The reason Lord Lawson has come out now and demanded withdrawal, appears to be to do with the future not of Britain as a whole but of the City of London. The EU is in the process of constructing a fiscal and banking union, as a result of the eurozone debt crisis. European central bankers have come to the conclusion that the only way to prevent any such recurrence of financial turmoil is to create a central European treasury with powers to regulate banks and to issue bonds backed by the entire EU rather than simply members states. This would prevent borrowing costs rising unsustainably as they did in Greece and Spain last year.
To finance all this, and to police the banks, the EU wants to cap banker bonuses and to introduce a financial transactions tax – a so-called Tobin Tax – on the banks’ activities. This money would go into an insurance fund to guarantee that, next time there is a banking crisis, the bailout is paid for by the banks not the tax payers. Many regard these measures as the very least that are necessary to get banking back onto some kind of stable and socially responsible footing.
But the City of London is fiercely opposed to the transactions tax, which bankers fear will hit their business. They don’t want to lose their bonuses either. They say that financial services is one of Britain’s biggest earners and that Europe simply wants to cut British finance down to size. But it’s a curious way to go about it, since a lot of the earnings of the City come from Europe and pulling out now would hand much of that over Frankfurt and Paris. Anyway, do we really want to leave Europe just to make life easier for delinquent institutions like Barclays and the Royal Bank of Scotland?
Lord Lawson argues that Britain could become like Norway or Switzerland, both of whom are out of Europe. But Norway is a member of the single market and pays quite a lot of money for that privilege. It has to abide by all the rules about bananas and working times, without having any say in how they are framed. Switzerland is similarly bound by many of the conditions of membership in order to keep within the free trade area of the EU. The alternative is to have tariffs slapped on their agricultural exports to the European Union.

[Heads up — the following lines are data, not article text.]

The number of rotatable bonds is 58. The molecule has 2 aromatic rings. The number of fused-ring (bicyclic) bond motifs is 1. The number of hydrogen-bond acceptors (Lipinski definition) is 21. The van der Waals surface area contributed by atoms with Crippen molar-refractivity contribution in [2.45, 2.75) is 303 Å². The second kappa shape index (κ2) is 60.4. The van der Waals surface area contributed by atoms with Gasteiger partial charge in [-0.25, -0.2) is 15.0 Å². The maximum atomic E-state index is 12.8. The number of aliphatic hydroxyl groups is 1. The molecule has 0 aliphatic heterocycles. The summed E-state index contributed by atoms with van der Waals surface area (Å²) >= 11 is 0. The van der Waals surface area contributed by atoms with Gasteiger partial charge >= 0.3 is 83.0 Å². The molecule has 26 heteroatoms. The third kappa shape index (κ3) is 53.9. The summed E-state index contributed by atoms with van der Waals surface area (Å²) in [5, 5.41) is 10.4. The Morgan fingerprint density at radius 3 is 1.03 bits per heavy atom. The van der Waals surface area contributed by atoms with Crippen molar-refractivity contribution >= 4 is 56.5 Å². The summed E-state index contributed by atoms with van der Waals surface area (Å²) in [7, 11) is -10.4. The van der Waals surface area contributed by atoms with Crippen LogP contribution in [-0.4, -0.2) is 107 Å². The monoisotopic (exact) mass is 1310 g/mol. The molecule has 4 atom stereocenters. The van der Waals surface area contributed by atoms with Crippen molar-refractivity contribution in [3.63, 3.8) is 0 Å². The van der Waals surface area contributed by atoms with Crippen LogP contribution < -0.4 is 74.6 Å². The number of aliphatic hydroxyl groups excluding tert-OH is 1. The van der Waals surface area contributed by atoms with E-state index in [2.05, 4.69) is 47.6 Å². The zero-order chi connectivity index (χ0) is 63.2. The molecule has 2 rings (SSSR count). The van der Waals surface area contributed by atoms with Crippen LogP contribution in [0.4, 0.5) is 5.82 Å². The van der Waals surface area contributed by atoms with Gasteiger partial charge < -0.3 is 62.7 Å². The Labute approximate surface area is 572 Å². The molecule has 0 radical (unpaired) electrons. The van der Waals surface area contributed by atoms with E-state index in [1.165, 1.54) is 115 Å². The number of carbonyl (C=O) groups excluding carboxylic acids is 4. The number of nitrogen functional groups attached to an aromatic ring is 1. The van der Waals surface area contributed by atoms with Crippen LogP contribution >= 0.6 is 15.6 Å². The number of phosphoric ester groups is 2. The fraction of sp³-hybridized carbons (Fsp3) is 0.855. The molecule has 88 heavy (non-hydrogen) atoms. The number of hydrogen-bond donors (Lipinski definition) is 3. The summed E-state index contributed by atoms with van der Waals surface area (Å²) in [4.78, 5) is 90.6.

America is opposed to British withdrawal from Europe, and President Obama made his views fully known to David Cameron before the PM’s speech on Europe in January. This partly strategic – to do with geo-politics and a lingering fear of Russia. But it is also because a lot of American firms have located to Britain in order to service European markets, and they don’t want to find that they are excluded from trade with Europe.
David Cameron says that he wants to negotiate a change in Britain’s relations with Europe rather than simply a withdrawal. But there seems little chance that any such negotiation will succeed. Europe is determined to introduce major financial reforms which will strengthen the EU at the centre, and reduce the fiscal liberties of members states. This is not going to be acceptable to Britain, Which means there is a very serious possibility hat Britain will leave the EU as we understand it.
Scotland has long benefited from Europe, not least from EU structural fund money, though this has reduced in recent years. Many electronics firms that set up in Scotland in the 1990s came because of the EU. The Scottish government say Europe has been directly responsible for over 60,000 jobs in the last decade. Scots also benefit from the social chapter regulations on maternity pay, working hours and the like.
The big question in the next year is what impact the impending Euro referendum has on the Scottish independence referendum. Unionists have attacked the SNP for risking Scotland’s membership of the EU by becoming independent. But it looks just as likely that Scotland could find itself out of the EU by staying in the UK.